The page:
About this series: I revisited my journals from my first year as a freelance writer and found they told a story of their own. In this series I get the rare opportunity to give myself and other writers career advice with nearly 50 years of hindsight. Enjoy!
Even while starting my main job at a weekly newspaper, I kept shifting gears back into my life as a fiction writer. Two days, two posts, show what life was like wearing two hats:
A wonderful, fun, and productive day! In addition to shit work like doing laundry, I finished the draft of “Bartle, B.” and started in on “Disco Tex.” I also sent out the Eng. 54 comment to Reader’s Digest.
I was going to push on into “Disco Tex” today, but I kept dozing off in the afternoon. And it was such a beautiful day out. So I took Dr. Orland’s advice and took some time for myself: I rode my bike up to Haverhill and back down through Newbury. Ouch! My gear shifting is still sloppy — clatter, and once I lost the chain altogether. Fortunately, that was on the front gear, so it was relatively easy to put back in place.
The stories I’m writing — and copying — sound pretty bad when I tell about them (as I did at the House tonight). I’ll have to learn to let them speak for themselves. They rarely gum; they don’t really suck. They pucker a bit at times, but that’s to be expected when the tongue is firmly planted in the other cheek.Journal, Volume II
26 September 1979
A few days earlier, I celebrated the new job by buying my first touring bicycle. Only weeks before it was a luxury I could not afford. Now it was in my hallway. Time to put it to work.
In a sense, I was cross-training. The 40-mile ride through the countryside gave me a different view of the newspaper’s coverage area. It also gave me time to think about the stories I wanted to tell.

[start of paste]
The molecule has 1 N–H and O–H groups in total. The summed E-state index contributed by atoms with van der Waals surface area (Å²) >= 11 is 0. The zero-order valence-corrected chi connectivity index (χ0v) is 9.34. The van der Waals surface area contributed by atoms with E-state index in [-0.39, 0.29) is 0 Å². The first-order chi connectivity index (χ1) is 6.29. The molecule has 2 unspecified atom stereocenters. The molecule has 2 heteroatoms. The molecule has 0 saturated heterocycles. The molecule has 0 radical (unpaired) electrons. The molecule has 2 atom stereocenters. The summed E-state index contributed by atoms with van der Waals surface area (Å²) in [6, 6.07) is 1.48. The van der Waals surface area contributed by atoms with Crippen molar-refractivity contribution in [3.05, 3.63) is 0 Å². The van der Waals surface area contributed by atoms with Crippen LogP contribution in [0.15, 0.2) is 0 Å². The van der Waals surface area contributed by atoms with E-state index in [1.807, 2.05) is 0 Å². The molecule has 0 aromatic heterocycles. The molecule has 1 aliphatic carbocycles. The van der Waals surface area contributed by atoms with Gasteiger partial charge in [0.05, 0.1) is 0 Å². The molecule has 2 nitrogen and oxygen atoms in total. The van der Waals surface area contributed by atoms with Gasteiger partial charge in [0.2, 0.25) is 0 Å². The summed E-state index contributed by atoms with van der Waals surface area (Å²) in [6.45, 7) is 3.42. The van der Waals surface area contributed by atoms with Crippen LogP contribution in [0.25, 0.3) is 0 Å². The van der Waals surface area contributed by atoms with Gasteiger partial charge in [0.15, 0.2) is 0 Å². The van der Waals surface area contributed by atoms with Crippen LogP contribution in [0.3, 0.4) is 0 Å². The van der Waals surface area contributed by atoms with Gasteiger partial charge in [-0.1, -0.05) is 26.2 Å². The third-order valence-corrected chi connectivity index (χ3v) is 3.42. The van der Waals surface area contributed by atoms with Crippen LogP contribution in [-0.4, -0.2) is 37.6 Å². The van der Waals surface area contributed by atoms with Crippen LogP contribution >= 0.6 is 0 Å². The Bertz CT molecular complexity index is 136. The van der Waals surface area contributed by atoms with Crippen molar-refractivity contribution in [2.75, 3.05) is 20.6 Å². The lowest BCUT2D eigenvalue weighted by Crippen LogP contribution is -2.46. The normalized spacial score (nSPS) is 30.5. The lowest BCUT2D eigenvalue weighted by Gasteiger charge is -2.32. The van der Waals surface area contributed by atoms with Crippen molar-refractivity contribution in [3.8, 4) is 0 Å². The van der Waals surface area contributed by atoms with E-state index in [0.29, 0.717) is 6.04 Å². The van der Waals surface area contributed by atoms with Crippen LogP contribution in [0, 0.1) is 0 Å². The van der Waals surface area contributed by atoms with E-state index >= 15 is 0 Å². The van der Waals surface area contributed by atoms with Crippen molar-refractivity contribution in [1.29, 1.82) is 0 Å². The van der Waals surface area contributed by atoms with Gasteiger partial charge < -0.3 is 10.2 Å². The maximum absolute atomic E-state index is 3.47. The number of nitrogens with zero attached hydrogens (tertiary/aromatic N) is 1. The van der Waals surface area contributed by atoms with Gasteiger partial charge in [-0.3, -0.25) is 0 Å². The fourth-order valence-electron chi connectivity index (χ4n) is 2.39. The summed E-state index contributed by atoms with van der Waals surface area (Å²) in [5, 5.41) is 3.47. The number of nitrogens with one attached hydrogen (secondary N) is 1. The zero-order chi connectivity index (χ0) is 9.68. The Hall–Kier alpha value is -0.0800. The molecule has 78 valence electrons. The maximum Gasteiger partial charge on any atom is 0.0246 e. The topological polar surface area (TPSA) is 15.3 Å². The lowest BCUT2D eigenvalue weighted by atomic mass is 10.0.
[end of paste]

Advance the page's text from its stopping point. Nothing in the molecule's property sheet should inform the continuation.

The lesson I learned back then still holds true today: Don’t talk about your work. Let it speak for itself. A work in progress is likely to change with time, even as you’re telling the story. And chances are, you’ll tell it badly.
In those days, to say “it doesn’t suck” was condemning with weak praise. But that wasn’t enough, so I developed a sliding scale. “Gum” meant toothless. “Pucker” is harder to put into words, so I’ll leave it to your imagination.
Oh, boy, do I ache from yesterday! Not a bad day, though, all told. The weather was warm and sunny. I cycled in for my second shift at work. I met with Frank Ludwig, who yesterday was irate at my mentioning him in the Fairlee selectmen story but today was contrite and helpful. I also did a gruntload of editing and went to two meetings: Brad. Selectmen and Orange East Sup. Union. Good thing I have contacts; I would have missed it if Vernon Clogston hadn’t called. A good day but LONG —Journal, Volume II
27 September 1979
Contacts are invaluable to creative writers, but especially to journalists. If you watch out for them and treat them fairly, they’ll do the same for you. Frank Ludwig (who had the same name as my high school English teacher) and Vernon Clogston were two examples. Many others would show up in these journals in coming months.
Note to the Novice: Howard, when you wrote you were writing and “copying” stories, you really meant you were transcribing your original drafts into manuscripts. Word choice is important; someone (even you) might someday think you were plagiarizing. You weren’t.